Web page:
Are You Living?: A Song about Living and Nonliving Thingsby Laura Purdie Salas, Viviana Garofoli
Sing a song of science! You know the song "Are You Sleeping?" Sing along with new words that explain the differences between living and nonliving things.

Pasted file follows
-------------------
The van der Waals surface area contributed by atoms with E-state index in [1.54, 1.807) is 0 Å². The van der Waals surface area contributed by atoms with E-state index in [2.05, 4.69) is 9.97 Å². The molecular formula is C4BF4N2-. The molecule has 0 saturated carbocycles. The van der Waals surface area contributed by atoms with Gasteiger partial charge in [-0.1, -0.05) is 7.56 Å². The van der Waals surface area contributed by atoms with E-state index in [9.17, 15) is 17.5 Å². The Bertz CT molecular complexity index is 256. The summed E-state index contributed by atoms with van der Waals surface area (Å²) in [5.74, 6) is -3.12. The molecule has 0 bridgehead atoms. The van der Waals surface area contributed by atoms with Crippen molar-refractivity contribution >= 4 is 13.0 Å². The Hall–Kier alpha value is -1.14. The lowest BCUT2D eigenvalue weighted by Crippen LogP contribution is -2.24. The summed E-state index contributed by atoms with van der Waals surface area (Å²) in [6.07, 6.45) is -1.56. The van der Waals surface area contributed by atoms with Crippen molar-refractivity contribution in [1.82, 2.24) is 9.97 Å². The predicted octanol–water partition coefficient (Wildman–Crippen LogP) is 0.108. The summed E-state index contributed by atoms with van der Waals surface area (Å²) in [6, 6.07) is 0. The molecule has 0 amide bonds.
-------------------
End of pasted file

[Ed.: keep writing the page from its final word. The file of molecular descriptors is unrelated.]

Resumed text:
Children's Literature - Susan Treadway M.Ed"Are you sleeping, are you sleeping, Brother John, Brother John?" Incorporating familiar music with new lyrics in order to focus on curriculum is not a new approach, especially for preschoolers. Combining the senses is effective research-based instruction for the very young but can benefit elementary students, too. As investigative scientists, there are so many questions during the process of discovering and learning. Living things must move, grow, and reproduce. Nonliving things cannot. Living things require air, water, food, sunlight, and a place to live in order to survive. Nonliving things do not. Thus, "Are you living? Are you living? Are you not? Are you not? I breathe in and grow, so here's the fact I now know: I'm alive! I'm alive!" People, animals, and plants are shown in lively settings with small children as characters participating in several activities. Fact boxes are provided on most pages, which can be engaging for beginning readers as well as several age appropriate resources at the end of the book. Quite interesting, for example, is one section of the song that explores the brain: "Are you thinking? Are you thinking? Do you cry? Wonder why? People have emotions, thoughts and clever notions, feelings, too. Yes, we do!" A most useful audio file can be downloaded at http://www.capstonekids.com/sciencesongs.html for adults who might be unsure about their musical skills or incorporating music with instruction. Also helpful are the entire lyrics written in the back of the book with the notes of the melody. "Did You Know?" a "Glossary," "To Learn More," an "Index," and "On the Web" foster ways to expand possibilities for more in-depth study. Even without a popularmusical element, the "Science Song" series provides a worthwhile introduction to basic science concepts in rhyming text with bright, colorful illustrations. Reviewer: Susan Treadway, M.Ed
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